A Neural Correlate of Consciousness Related to Repression

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In previous research Libet (1966) discovered that a critical time period for neural activation is necessary in order for a stimulus to become conscious. This necessary time period varies from subject to subject. In this current study, six subjects for whom the time for neural activation of consciousness had been previously determined were administered a battery of psychological tests on the basis of which ratings were made of degree of repressiveness. As hypothesized, repressive subjects had a longer critical time period for neural activation of consciousness, suggesting the possibility that this neurophysiological time factor is a necessary condition for the development of repression.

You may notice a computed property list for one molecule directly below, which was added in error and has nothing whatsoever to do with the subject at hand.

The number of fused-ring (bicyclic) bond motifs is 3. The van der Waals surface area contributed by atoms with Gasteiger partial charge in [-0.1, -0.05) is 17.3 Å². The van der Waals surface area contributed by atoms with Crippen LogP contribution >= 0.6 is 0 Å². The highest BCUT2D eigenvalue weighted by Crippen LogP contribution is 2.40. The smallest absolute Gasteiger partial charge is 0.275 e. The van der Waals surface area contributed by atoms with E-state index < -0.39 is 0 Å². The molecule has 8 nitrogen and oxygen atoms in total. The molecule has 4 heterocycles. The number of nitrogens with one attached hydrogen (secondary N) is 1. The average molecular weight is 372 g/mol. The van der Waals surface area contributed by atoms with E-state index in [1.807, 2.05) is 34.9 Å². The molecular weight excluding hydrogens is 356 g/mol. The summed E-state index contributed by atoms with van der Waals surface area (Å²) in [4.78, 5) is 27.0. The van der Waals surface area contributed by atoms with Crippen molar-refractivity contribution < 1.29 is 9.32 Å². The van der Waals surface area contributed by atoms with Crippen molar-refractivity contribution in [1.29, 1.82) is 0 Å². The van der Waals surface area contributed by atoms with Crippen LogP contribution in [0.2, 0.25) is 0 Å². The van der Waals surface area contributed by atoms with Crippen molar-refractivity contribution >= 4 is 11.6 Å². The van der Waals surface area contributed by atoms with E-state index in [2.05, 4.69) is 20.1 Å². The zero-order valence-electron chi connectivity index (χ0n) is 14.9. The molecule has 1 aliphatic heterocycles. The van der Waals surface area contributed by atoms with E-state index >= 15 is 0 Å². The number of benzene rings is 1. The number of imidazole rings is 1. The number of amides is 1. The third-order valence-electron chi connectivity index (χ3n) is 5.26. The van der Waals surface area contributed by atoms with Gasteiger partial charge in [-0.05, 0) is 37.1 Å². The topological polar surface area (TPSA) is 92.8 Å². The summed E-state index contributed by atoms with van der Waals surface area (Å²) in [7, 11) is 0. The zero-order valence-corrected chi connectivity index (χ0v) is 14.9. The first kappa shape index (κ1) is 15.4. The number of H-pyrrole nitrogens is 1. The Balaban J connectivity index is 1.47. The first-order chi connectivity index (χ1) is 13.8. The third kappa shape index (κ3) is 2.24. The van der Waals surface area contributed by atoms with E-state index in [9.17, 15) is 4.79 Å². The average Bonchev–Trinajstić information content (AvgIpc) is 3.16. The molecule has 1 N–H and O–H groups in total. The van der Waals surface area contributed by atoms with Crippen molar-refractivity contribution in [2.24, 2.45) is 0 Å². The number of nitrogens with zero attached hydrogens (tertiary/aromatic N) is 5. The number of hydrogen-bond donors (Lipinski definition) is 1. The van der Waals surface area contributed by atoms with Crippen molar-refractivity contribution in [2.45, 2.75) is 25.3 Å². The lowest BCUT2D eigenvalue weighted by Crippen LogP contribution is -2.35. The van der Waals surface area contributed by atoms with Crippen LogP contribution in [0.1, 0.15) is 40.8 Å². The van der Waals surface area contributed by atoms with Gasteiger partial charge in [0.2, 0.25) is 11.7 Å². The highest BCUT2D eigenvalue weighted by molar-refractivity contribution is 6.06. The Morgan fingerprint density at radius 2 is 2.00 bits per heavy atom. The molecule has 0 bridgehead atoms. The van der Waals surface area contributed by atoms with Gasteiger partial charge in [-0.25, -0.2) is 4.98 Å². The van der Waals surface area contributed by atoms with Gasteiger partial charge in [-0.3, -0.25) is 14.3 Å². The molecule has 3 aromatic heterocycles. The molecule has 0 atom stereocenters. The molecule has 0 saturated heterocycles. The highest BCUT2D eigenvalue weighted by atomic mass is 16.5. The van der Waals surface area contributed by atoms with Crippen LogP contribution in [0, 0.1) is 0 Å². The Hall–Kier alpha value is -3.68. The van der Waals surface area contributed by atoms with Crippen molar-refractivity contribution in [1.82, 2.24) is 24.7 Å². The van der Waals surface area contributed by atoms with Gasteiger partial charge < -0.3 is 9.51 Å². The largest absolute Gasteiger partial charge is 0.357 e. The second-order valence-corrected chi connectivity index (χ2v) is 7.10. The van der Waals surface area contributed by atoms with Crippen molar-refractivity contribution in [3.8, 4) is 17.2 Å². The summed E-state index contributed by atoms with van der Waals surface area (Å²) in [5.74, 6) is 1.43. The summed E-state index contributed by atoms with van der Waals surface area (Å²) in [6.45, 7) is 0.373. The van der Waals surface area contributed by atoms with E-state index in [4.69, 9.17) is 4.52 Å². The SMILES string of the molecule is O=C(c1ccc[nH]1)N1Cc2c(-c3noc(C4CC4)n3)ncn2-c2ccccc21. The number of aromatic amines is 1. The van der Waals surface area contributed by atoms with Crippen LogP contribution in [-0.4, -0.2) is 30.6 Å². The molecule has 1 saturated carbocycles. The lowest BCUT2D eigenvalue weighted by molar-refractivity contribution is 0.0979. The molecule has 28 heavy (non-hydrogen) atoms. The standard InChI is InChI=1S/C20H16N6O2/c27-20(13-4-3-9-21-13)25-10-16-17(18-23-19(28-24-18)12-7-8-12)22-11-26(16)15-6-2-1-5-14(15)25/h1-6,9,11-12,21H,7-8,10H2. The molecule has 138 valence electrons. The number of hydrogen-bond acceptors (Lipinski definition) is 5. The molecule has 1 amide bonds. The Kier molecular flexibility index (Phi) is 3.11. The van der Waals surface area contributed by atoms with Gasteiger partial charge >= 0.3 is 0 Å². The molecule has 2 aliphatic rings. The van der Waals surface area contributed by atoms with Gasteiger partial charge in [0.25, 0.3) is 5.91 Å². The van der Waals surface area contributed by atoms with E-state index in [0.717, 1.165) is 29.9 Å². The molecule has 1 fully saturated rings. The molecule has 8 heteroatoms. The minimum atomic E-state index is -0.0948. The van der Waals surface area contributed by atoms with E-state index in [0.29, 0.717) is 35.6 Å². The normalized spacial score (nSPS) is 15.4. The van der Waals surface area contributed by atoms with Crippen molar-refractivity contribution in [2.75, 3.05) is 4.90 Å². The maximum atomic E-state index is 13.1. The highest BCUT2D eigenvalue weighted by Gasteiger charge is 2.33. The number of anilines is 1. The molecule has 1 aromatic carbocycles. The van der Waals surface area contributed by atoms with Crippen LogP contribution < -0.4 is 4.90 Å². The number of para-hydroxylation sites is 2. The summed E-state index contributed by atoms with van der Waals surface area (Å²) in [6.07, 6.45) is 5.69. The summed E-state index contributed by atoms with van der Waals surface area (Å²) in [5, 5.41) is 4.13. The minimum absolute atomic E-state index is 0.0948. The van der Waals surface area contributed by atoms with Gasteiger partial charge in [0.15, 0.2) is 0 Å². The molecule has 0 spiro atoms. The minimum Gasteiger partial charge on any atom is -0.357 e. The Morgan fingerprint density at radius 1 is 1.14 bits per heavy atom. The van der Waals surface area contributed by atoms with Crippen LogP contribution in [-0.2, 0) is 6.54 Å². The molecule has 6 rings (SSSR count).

Keywords: Key Words: neural activation; consciousness; defenses; neurophysiology; preconscious; psychoanalysis; repression; unconscious processes

Document Type: Research Article

Affiliations: 1: Department of Psychiatry, University of Michigan Medical Center, Ann Arbor, Michigan 2: Department of Psychiatry, University of California at San Francisco, San Francisco, California 3: Institute of Neuroscience, University of California at Davis, Davis, California

Publication date: June 1, 2002

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